The KitchenAid PTO

During my public school years teachers would frequently write PLO on blackboards as a signal to custodians to not erase what was written, during nightly cleaning—Please Leave On.

That we were all returning home each evening to watch news of the PLO—the Palestinian Liberation Organization—was somehow ignored by everyone but me.

In grade 7 we had an all-school assembly, presented by a farm safety group, to talk about the dangers of the PTO, and getting caught up in it, something the farm kids understood intuitively that was lost on the rest of us.

It wasn’t until much later that I learned it stands for Power Take Off, the spinning gizmo off the end of tractors from which all manner of farm implements can be powered.

Browsing the KitchenAid mixer attachments website today, I realized that their stand mixers have what amounts to a PTO; they call it an attachment hub. You can attach a pasta roller, a sausage maker, or a juice squeezer.

What’s remarkable is that KitchenAid supports “cross-generational attachment compatibility” meaning that attachments from the 1930s can be used on modern mixers.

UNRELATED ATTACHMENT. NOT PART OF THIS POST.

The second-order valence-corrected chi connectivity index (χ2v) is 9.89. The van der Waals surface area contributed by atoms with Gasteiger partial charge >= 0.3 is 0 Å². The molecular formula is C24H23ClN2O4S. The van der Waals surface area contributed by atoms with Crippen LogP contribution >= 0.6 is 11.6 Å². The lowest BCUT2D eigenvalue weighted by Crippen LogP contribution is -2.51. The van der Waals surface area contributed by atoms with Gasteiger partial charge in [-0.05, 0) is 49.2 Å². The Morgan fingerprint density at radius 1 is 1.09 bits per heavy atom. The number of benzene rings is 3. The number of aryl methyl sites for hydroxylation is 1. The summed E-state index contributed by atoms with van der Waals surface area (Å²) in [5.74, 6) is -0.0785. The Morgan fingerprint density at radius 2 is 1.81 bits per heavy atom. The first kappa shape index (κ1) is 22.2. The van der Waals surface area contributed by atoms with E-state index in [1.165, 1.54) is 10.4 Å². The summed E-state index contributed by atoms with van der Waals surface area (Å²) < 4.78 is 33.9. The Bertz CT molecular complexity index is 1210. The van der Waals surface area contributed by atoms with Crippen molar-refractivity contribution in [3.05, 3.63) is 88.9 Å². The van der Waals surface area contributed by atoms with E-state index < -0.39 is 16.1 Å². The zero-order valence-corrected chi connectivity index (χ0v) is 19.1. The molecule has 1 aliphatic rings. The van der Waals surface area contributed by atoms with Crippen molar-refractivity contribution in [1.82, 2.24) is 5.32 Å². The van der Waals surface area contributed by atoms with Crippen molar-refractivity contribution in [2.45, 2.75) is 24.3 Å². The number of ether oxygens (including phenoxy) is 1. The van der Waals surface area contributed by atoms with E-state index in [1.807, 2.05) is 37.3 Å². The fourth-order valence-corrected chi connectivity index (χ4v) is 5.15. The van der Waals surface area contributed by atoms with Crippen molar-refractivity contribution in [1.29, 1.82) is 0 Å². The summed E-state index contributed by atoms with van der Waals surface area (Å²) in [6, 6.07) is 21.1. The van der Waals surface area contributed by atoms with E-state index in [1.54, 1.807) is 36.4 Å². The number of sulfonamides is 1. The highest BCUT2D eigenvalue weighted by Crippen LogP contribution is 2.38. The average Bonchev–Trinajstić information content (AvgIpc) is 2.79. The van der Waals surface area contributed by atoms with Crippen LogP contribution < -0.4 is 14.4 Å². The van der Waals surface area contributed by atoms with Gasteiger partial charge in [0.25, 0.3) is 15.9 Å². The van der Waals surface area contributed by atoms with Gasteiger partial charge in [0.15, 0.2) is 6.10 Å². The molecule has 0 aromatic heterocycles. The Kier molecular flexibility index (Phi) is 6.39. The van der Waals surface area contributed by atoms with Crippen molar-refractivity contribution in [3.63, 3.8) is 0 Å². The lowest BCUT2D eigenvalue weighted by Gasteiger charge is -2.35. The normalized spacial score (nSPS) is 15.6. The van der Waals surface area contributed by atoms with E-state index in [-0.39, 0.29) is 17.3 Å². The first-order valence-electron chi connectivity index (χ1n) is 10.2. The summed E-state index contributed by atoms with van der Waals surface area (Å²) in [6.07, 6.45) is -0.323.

In an era when phone charger standards change with the season, this is a commendable buttress against obsolescence.

Comments

Olivia (Formerly Oliver)'s picture
Olivia (Formerl... on February 7, 2022 - 19:18 Permalink

In My Schools there were White Boards and then in the late-2010s , Schools introduced Smart Boards.

Jarek's picture
Jarek on February 8, 2022 - 11:23 Permalink

And in modern corporate speak, PTO is "paid time off"

josh's picture
josh on February 8, 2022 - 14:48 Permalink

one day in grade eight during a brief moment of teacher absence, inspired by the PLO, we filled an entire blackboard with acronyms, starting with KGB and FLQ.

David Ross's picture
David Ross on February 9, 2022 - 07:56 Permalink

KitchenAid also commendably buttresses against obsolescence by making their mixers repairable. We mix a lot of bread dough in ours, and wound up stripping the gear that turns the paddle. Eight bucks for the part, half a dozen small bolts and 30 minutes of my time and I had a mixer that was good as new.